Would they be considered "successful" if they were seen as businesses? Would their actions and behavior be easier to understand if one were to look at party leaders as CEOs? And then, just like in business, these "CEOs" are trying to reach their purposes, which may be different for each?

THE CONGRESS is clearly the most successful family managed business in Indian politics. In family managed units, leadership and control remains the same while professionals keep being shuffled. There is resistance to an outsider gaining control. In case an outsider does become the CEO, the board will continue to be controlled by the family. Think of family managed political parties through this lens and one can understand some of their actions a lot better. It is more important to ensure the dominance of the family than worry about short term electoral success.

In this respect, the motives of parties such as the DMK, NCP, SP, Shiv Sena or SAD which are family managed would be similar. Ensuring the family's dominance will often drive away talent and lead to sycophancy.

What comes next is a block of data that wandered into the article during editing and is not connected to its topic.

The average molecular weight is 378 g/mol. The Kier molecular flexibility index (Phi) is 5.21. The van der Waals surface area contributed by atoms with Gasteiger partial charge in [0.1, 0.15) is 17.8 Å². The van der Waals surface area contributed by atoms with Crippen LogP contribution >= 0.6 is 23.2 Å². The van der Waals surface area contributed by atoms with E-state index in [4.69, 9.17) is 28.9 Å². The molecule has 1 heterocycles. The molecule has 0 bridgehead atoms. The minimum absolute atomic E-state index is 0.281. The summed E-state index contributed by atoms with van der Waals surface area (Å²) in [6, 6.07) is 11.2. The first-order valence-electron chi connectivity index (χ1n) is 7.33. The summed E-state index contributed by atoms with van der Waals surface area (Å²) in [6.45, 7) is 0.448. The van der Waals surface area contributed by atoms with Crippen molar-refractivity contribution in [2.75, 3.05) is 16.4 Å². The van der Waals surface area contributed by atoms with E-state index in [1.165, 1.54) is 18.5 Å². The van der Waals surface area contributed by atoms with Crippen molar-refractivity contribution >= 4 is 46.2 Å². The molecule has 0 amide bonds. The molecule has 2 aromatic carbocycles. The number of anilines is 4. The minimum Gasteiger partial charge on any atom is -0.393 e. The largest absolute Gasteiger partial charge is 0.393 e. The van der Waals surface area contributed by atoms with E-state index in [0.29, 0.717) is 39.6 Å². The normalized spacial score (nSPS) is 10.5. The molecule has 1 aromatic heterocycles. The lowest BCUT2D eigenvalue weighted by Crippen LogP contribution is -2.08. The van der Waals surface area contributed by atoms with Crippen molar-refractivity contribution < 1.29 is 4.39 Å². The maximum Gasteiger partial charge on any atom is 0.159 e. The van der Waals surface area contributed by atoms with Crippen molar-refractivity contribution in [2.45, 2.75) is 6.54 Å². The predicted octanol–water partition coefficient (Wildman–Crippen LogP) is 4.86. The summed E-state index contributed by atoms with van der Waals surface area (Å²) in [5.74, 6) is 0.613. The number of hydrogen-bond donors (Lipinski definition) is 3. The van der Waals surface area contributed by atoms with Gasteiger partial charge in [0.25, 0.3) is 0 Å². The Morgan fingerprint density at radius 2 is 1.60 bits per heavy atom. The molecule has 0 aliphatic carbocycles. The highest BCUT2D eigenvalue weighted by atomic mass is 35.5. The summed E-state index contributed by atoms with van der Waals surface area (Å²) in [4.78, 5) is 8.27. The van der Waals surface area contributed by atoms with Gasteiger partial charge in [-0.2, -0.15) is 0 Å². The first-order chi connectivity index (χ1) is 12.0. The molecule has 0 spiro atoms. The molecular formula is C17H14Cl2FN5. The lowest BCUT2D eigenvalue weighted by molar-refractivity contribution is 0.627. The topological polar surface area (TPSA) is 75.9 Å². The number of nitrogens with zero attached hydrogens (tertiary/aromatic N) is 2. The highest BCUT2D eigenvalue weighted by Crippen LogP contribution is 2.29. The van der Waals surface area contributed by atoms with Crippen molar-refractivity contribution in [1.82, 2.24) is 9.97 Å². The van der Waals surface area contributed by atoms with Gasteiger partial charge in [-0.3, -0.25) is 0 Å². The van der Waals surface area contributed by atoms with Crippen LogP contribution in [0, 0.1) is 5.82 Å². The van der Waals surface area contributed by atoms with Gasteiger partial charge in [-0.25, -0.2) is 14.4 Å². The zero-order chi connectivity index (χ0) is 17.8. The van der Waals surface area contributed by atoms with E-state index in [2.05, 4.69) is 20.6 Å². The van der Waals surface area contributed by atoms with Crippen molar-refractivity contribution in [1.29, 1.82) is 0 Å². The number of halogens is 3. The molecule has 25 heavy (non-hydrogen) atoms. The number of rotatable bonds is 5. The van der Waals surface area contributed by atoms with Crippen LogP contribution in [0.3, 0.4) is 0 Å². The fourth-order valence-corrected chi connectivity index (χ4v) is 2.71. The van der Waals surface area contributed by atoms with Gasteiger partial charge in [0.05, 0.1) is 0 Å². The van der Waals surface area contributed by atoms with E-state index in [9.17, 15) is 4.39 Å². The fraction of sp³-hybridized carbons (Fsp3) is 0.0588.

FULL COVERAGE:Elections 2014 - Economy vs Democracy

Top management will often occupy the slot because of a surname rather than a proven track record or due to superior ability! However, just as many family run businesses are very successful, such political parties often meet with a lot of success. This is because of consistence of objectives, continuity of leadership, less infighting - as the cadre generally accepts the dominance of the family - a longer term view in decision making, etc. Being protective of the family legacy makes the top management focus on the long term and takes the element of short term thinking away, which is often the hallmark of transient management. Family run businesses like the Tatas, Birlas, Reliance etc can be assessed similarly.

THE BHARATIYA JANATA PARTY (BJP) on the other hand, suffers from a confused set of objectives again largely due to its ownership structure. The RSS while being the promoter is never clear if it wants to claim ownership of this "business."  This often seems to leave it confused on whether its priority is the furtherance of the Sangh ideology or electoral success.